Flagship Niagara, photo by Trish P. – K1000 Gal
“We have met the enemy and they are ours; two ships, two brigs, one schooner, and one sloop.”
~Commodore Oliver Hazard Perry
September 10, 2013 is the Bicentennial of the Battle of Lake Erie, a critical battle that helped turn the tide of the War of 1812. The Flagship Niagara page on the Battle of Lake Erie relates:
On September 10, 1813, nine small ships – six of them, including Niagara, constructed at Erie – defeated a British squadron of six vessels in the Battle of Lake Erie. A pivotal event in the War of 1812, it led to regaining Detroit, lost at the war’s outset, and lifted the nation’s morale.
The U.S. Brig Niagara is a two-masted, square-rigged sailing vessel. In 1813, she had a crew of 155 men and boys who manned her sails, 18 carronades and two long guns. The crew was organized into two watch sections (port and starboard) for routine duties while underway. More experienced sailors were stationed aloft, while others under the direction of petty officers manned the rigging which controlled the sails from deck. In battle, men also manned the guns and carronades. Boys carried the black powder charges from the magazine to the guns. Marines and soldiers were assigned to the fighting tops on the masts where they could fire their muskets on the enemy ships. Officers directed setting sails, firing cannon, and maneuvering the brig in response to orders from the captain.
…On September 10th, 1813, the British under Commodore Robert Heriot Barclay and the Americans under Perry met in battle near Put-in-Bay, Ohio. Perry’s flagship, Lawrence, engaged the British ships Detroit and Queen Charlotte, while the Niagara, for unknown reasons, did not close the enemy.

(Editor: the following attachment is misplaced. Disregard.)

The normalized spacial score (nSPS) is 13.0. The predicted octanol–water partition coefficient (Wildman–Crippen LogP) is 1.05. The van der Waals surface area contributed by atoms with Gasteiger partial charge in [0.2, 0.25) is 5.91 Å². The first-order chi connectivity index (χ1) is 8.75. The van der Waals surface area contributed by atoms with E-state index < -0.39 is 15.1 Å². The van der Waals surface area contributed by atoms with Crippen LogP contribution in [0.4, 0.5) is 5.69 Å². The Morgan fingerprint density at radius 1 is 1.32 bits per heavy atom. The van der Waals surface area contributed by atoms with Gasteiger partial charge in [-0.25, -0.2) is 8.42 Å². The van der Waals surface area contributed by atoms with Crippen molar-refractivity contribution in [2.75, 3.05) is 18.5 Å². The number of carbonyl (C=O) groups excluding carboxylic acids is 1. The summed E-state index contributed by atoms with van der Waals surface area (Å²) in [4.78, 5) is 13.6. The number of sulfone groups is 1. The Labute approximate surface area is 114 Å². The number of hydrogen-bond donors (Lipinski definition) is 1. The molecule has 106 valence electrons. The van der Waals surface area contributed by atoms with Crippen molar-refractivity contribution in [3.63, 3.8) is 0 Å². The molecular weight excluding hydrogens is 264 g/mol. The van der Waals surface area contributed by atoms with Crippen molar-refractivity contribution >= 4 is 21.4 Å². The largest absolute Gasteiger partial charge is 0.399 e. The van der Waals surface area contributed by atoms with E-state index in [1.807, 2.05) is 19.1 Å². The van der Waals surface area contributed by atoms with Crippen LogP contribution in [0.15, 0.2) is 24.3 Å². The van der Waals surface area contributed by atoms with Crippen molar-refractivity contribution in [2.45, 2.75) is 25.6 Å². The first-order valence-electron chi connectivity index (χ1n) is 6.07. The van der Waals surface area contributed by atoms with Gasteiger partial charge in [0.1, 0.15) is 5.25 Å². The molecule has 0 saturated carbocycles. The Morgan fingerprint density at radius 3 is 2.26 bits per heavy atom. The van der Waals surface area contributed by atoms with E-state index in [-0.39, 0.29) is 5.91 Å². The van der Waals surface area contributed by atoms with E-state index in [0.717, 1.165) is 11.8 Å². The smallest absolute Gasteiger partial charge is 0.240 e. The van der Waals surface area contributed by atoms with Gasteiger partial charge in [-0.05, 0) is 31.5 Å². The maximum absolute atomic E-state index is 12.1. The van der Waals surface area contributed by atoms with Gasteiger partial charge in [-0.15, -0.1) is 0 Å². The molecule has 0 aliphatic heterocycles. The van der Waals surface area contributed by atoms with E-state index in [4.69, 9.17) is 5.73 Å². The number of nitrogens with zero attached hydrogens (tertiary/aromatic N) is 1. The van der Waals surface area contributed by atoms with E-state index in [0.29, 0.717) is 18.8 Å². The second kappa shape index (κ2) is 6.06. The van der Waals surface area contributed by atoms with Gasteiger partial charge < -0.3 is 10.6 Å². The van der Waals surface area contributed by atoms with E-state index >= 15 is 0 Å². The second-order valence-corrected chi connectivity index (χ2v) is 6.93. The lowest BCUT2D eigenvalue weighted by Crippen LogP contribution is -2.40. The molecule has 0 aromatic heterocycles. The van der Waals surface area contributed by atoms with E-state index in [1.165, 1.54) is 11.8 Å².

After the Lawrence was completely disabled, with most of her crew wounded or killed, Perry transferred by boat to the undamaged Niagara, hoisted his battle flag – “DONT GIVE UP THE SHIP” – sailed her into close action, broke the British battle line, and forced Barclay to surrender. In the aftermath, Commodore Perry wrote his famous report to General William Henry Harrison, “We have met the enemy and they are ours; two ships, two brigs, one schooner, and one sloop.”
Trish wrote that the Flagship Niagara was in Detroit a year ago for Navy Week to commemorate the bicentennial of the War of 1812. Detroit was chosen as a host city because of its direct link to the War of 1812. The city was an important military outpost in the war — but mainly for the British, who tricked the commander of Fort Detroit into surrendering the city without a shot and occupied it for more than a year. She also says to note the authentic 1812 U.S. flag!
Check her photo out bigger and see more in her Detroit slideshow.
More ships & boats on Michigan in Pictures.